MACON — Longtime North Hall assistant wrestling coach Pat Holcomb was recognized Saturday by the National Wrestling Coaches Association before the finals of the Traditional state tournament for his commitment to the sport.
Holcomb was given the NWCA Assistant Coach of the Year (2018) award for Georgia and Section 3 and for the Southeast Regional assistant Coach of the Year, which comprises eight southeastern states and thousands of coaches. Holcomb was handed the award by National Wrestling Hall of Famer and former North Hall coach Paul White.
White said Holcomb has been the Trojan's foundation.
"Pat has been a lifelong Trojan and has helped hold the program together through good and bad times. He's has been a mentor to many wrestlers over the years. I am proud to have been his coach," White said.
Holcomb graduated from North Hall in 1990, coached by White at the time, and came back to help the program as a lay coach in 2000 working with the youth program. He moved up to the high school level in 2010 and has been an integral part of North Hall's rise to one of the premier program's in the state, helping capture the 2018 Class 3A Duals state title and finishing second in the 2019 Duals, and taking second in 2018 and 2019 in the Traditional state tournaments.
Current North Hall coach David Nichols said Holcomb is more than just a coach to those who have worked with him.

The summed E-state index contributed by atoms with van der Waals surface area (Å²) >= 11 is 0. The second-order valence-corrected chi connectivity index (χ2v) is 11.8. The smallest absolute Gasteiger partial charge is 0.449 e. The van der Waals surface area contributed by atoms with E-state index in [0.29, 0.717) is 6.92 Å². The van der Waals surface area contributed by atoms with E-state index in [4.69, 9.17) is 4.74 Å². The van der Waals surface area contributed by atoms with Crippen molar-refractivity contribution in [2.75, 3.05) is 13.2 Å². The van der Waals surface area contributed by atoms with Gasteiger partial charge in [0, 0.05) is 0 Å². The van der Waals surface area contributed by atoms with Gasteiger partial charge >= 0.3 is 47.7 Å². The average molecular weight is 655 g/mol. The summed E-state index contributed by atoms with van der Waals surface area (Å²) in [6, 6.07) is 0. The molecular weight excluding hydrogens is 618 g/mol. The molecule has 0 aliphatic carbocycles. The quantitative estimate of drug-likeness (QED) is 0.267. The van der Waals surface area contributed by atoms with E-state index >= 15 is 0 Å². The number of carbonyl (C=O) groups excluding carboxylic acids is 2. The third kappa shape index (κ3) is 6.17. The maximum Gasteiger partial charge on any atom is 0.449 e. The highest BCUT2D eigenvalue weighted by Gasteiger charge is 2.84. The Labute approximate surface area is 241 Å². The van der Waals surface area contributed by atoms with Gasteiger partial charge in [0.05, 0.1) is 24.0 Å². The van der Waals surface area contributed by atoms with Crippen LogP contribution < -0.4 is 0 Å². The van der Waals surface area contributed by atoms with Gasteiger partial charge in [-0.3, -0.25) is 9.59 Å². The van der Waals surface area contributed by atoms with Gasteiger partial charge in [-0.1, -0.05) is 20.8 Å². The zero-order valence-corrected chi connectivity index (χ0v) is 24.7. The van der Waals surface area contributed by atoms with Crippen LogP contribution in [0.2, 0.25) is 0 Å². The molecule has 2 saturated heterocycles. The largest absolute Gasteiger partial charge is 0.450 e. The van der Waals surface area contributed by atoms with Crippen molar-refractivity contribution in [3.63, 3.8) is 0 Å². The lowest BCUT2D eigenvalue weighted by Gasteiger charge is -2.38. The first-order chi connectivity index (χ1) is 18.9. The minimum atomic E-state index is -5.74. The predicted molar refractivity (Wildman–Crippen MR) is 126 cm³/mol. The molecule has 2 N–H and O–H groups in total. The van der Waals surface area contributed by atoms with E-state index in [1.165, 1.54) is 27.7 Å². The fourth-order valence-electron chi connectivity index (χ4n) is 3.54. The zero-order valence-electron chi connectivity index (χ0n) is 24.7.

"Pat's service to North Hall wrestling has been instrumental to our success. He is a great leader of young men, and you will not find a better assistant wrestling coach anywhere," Nichols said. "I am so happy that he is being recognized for his years of service to our sport. He is my right hand man and one of my best friends. I'm super happy for him."
For Holcomb, the award represents more than just himself.
"I really see this as more of a community award," he said. "The kids are listening to what we want them to do and buying in and the community support for what we are trying to build has been tremendous. This wouldn't have been possible without all of that.
"I'm flattered for sure. I never thought of getting recognized for something that I love doing."
However, despite wrestling and coaching in front of large crowds for years, and being a DeKalb County Fire Fighter, Holcomb said the 20-yard walk in front of a sold-out Macon Coliseum was one of the more nerve-wracking events of his life.
"Oh, I as definitely nervous. I was real worried about tripping and falling down. Just a huge crowd with a spotlight on me," he said. "All I was thinking was 'left-foot, right-foot, left-foot, right-foot' the whole way. Fortunately, I made it.
"But the coolest part was to have Coach White, my mentor, give me the award. One of the best moments of my life so far."